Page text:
The Bird Way is sort of a follow-up to The Genius of Birds, which I also highly recommend.  Both bring birds to life in a way that highlights just how unique, how smart, and how under-appreciated they are as a species by the general population.  The Bird Way focuses on some of the even more unique outliers of the species; the ones that defy expectations either by their intelligence, their capacity for play, their weird mating rituals, communications, or parenting styles (or the lack thereof).

After reading this, one comes to terms with the idea that there is truly nothing new under the sun.  There are birds that commit chicknapping, and birds that leave their eggs in everybody else’s nests..  There are birds that murder other birds, rape their females and commit acts of necrophilia.  It’s all very sordid, but their are also birds that go out of their way to feed another species’ fledglings, warn other species about predators, and practice cooperative, communal parenting.  Birds that sing so beautifully that symphonies have been written around their song, and birds that create literal walls of sound that chase out every competitor in their vicinity.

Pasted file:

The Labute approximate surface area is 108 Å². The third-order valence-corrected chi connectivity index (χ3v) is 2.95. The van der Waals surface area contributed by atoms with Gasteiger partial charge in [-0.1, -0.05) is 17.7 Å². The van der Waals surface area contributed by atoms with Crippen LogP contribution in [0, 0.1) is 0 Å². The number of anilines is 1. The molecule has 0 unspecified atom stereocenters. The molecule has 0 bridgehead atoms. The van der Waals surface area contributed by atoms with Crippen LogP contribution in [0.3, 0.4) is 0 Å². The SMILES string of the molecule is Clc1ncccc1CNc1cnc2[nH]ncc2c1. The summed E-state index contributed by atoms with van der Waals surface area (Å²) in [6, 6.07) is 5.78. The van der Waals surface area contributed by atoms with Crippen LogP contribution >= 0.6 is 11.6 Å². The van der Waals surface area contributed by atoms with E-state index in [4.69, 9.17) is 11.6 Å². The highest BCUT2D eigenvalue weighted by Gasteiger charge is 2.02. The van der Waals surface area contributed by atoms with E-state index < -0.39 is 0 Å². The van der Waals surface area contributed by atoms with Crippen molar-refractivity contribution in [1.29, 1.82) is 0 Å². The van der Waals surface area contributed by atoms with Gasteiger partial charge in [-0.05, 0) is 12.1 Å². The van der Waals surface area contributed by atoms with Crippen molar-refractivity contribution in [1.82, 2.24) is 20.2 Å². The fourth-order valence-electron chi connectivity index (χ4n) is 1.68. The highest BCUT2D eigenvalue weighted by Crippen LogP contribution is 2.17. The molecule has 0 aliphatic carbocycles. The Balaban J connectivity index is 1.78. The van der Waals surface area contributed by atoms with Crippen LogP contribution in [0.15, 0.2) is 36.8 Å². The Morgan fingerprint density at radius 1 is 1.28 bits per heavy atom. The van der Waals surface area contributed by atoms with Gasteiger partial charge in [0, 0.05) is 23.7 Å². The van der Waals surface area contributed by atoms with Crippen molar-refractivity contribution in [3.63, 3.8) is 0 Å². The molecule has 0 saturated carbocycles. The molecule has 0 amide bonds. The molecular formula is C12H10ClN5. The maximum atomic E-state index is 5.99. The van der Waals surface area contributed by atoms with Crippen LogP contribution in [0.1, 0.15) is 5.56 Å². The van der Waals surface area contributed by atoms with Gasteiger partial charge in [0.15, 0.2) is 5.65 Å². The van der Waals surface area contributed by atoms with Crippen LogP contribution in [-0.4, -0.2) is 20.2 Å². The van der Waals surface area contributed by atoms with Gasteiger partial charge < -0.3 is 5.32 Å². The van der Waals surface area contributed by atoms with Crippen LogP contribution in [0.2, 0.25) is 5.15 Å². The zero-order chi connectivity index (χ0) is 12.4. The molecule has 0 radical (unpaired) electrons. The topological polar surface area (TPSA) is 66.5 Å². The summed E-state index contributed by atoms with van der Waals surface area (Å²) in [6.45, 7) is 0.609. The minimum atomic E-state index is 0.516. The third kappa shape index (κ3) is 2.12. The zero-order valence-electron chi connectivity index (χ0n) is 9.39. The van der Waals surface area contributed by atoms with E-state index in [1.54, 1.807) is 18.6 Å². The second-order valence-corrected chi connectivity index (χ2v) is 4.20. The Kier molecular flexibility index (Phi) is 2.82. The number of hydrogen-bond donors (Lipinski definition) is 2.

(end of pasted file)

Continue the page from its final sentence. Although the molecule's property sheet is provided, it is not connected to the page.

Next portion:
Obviously, I thoroughly enjoyed this book.  It’s easy, accessible reading, but Ackerman has done her research and includes a comprehensive Further Reading at the back of the book, broken down by chapters, that serves as a list of citations.  I’ll admit, part of why I enjoyed the book as much as I did was that while her focus was international, a lot of the birds discussed were Australian and ones I’ve been privileged enough to see myself.  It’s probably this first hand experience that pushed the book solidly into 5 star territory for me; perhaps without it I might have rated it 4.5 stars.  Either way, it’s a book I’d happily recommend to anyone interested in not just birds, but it how we are discovering just how wrong we’ve been about what makes humanity “special”.   And if the section about Keas doesn’t make you smile, and perhaps chuckle out loud, you must be having a really bad day.

Quiet: The Power of Introverts in a World That Can’t Stop Talking